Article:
On our awesome reef and shipwreck snorkeling tour, we saw 3 sea turtles, schools of barracudas, and a bunch of other colorful schools of fish we’d never seen before! The reefs in Mexico are teeming with life, so you’re guaranteed to see something cool underwater.

These phone cases provide excellent waterproof performance housing for underwater photos and videos. They’ve been tested more than a thousand times, and the case enables you to dive to 50ft/15m of depth in water for 60 minutes without leaks.

36. Camera (DSLR or GoPro)

iPhones are typically good enough, but some higher-quality pictures definitely wouldn’t hurt. For longer vacations, I typically go with my Sony A7 IV, which produces great photos that I’ll cherish forever. The kit lens is more than enough for high-quality shots!

If you plan on doing a bunch of adventurous activities (ziplining, skydiving, kayaking, paddling, ATV-ing) and/or want some underwater footage when surfing or snorkeling, you should definitely go with the waterproof GoPro.

GoPro’s are perfect for underwater and jungle adventures in Mexico. As I mentioned above, had we brought our GoPro, we totally would have captured some really cool ATV and snorkeling footage! Learn from our mistake–don’t forget your camera!

37. External battery

You’re probably going to be out all day, snapping away taking pictures… the last thing you want is to be on the go with no phone battery!

A portable power bank is a must-have, and Anker’s ultra-light, ultra-portable power bank is tried and true by so many travelers! I never embark on a day of exploration without it.

38. Travel adapter

Necessary for many international travelers. If you’re from the USA, you won’t need a travel adapter as the outlets are the same as in the USA.

This one here is tried and trusted. It allows for a normal plug and has two additional USB ports.

39. Chargers

Bring multiple phone cords since they are light (and easy to misplace).

40. E-reader

With all the pool-lounging and beaching opportunities, you’ll have a lot of time to get through that book you’ve always wanted to start.

Go with the Kindle Paperwhite e-reader over actual physical books if you plan to read a lot– it eliminates a lot of potential weight (and waste) from actually carrying books. What better way to spend some time poolside or tanning at the beach?

41. Portable Bluetooth Speakers

We love listening to music when we’re relaxing in a hotel bed in the morning or getting ready for the day. The JBL Flip Waterproof Portable Bluetooth Speaker is our go-to whenever we’re traveling domestically or internationally.

This speaker is always perfect for our Mexico vacations because it’s waterproof, meaning you can bring it poolside or beachside without having to worry about protecting it from the water!

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What To Pack For Tulum: Documents

42. Travel belt / running belt

A travel belt is a smart traveler’s best friend. They are the best thief-proof tool for airplane travel, public transportation travel, walking around abroad, and just about everything else in between.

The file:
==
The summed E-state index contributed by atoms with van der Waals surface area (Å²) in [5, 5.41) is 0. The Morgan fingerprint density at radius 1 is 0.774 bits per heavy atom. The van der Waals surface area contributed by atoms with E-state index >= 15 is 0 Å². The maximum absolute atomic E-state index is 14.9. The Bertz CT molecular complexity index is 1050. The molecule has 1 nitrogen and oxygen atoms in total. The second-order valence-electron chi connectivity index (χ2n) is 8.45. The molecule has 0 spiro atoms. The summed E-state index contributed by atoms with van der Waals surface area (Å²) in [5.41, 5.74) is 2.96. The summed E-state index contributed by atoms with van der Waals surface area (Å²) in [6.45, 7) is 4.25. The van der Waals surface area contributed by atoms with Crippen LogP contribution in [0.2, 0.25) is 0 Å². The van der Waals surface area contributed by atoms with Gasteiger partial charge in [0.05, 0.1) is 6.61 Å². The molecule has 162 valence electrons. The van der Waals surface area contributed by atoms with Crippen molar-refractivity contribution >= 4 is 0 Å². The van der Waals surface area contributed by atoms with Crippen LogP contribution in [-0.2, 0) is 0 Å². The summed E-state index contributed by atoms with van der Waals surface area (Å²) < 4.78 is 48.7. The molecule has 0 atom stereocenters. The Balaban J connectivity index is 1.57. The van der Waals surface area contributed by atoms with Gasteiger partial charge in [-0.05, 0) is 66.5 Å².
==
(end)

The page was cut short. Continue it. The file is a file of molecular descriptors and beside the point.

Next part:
I always, always use a Flip Belt to carry around identification, important documents, and money that I want to keep safe and right by my side. Another benefit of the Flip Belt? It’s actually a running belt. Which means it’s great for those early morning jogs around town! I swear, this thing doesn’t budge or jiggle at all when I run, plus it’s super comfortable!

Quick note: The Flip Belt is not technically meant to fit things like passports and pieces of paper, so if you’re looking for an actual travel belt that’ll keep your docs nice and unbent, I recommend this one by Alpha Keeper.

43. Cash Money / Cards

While most resort areas in Mexico take card, it’s always good to carry around a mix of local currency and your home currency for emergencies.

Bring pesos with you just in case you need to pay with cash because not all places accept credit cards (small shopfronts, street food vendors, etc.).

Pro Tip: Pick up pesos from an ATM when you arrive in town or at the airport. I would AVOID foreign exchange kiosks as the exchange rates are usually not as good as the ones at regular ATMs.

Don’t forget your foreign exchange fee-free credit cards, debit cards, airport lounge access cards, and visas.

44. Tickets and travel documents

Passport, student ID, medical card, proof of travel insurance, printed documents of your flight/hotel bookings, visas if you need them.

IMPORTANT NOTE: Do not lose the little immigration form paper you receive once you leave the airport. you will need this to leave the country of Mexico. Put this in a safe place (preferably with your passport) for the duration of your trip. If you lose this paper, you will have to pay a fine of $60 USD.

What To Pack For Tulum: Other Travel Essentials

45. Travel pillow

The turtl Pillow is the only one you need to consider for easy airplane sleeping! It comes highly rated because it has so much support, almost like a neck brace (there’s a chunk of flexible plastic in there to prop your head up). It’s warm and super packable too.

And if you’re looking to level up, the trtl Pillow Plus is even more high-tech than the original.

46. Water bottle